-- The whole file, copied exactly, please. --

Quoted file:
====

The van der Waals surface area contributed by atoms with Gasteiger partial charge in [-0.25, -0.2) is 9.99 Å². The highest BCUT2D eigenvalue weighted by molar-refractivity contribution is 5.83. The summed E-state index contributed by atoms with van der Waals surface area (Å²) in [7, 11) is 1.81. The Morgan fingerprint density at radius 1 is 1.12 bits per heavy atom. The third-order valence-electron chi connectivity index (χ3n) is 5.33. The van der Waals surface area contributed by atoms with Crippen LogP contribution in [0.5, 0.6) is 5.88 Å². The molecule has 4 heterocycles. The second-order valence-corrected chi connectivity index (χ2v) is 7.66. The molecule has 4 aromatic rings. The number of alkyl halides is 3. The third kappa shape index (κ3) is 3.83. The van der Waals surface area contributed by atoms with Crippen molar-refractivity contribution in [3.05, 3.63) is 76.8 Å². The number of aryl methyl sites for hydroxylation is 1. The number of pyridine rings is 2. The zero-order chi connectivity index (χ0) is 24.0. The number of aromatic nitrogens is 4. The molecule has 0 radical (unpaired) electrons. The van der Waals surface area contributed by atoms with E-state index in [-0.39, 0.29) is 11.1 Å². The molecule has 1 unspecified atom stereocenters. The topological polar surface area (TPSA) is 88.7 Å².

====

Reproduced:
The van der Waals surface area contributed by atoms with Gasteiger partial charge in [-0.25, -0.2) is 9.99 Å². The highest BCUT2D eigenvalue weighted by molar-refractivity contribution is 5.83. The summed E-state index contributed by atoms with van der Waals surface area (Å²) in [7, 11) is 1.81. The Morgan fingerprint density at radius 1 is 1.12 bits per heavy atom. The third-order valence-electron chi connectivity index (χ3n) is 5.33. The van der Waals surface area contributed by atoms with Crippen LogP contribution in [0.5, 0.6) is 5.88 Å². The molecule has 4 heterocycles. The second-order valence-corrected chi connectivity index (χ2v) is 7.66. The molecule has 4 aromatic rings. The number of alkyl halides is 3. The third kappa shape index (κ3) is 3.83. The van der Waals surface area contributed by atoms with Crippen molar-refractivity contribution in [3.05, 3.63) is 76.8 Å². The number of aryl methyl sites for hydroxylation is 1. The number of pyridine rings is 2. The zero-order chi connectivity index (χ0) is 24.0. The number of aromatic nitrogens is 4. The molecule has 0 radical (unpaired) electrons. The van der Waals surface area contributed by atoms with E-state index in [-0.39, 0.29) is 11.1 Å². The molecule has 1 unspecified atom stereocenters. The topological polar surface area (TPSA) is 88.7 Å².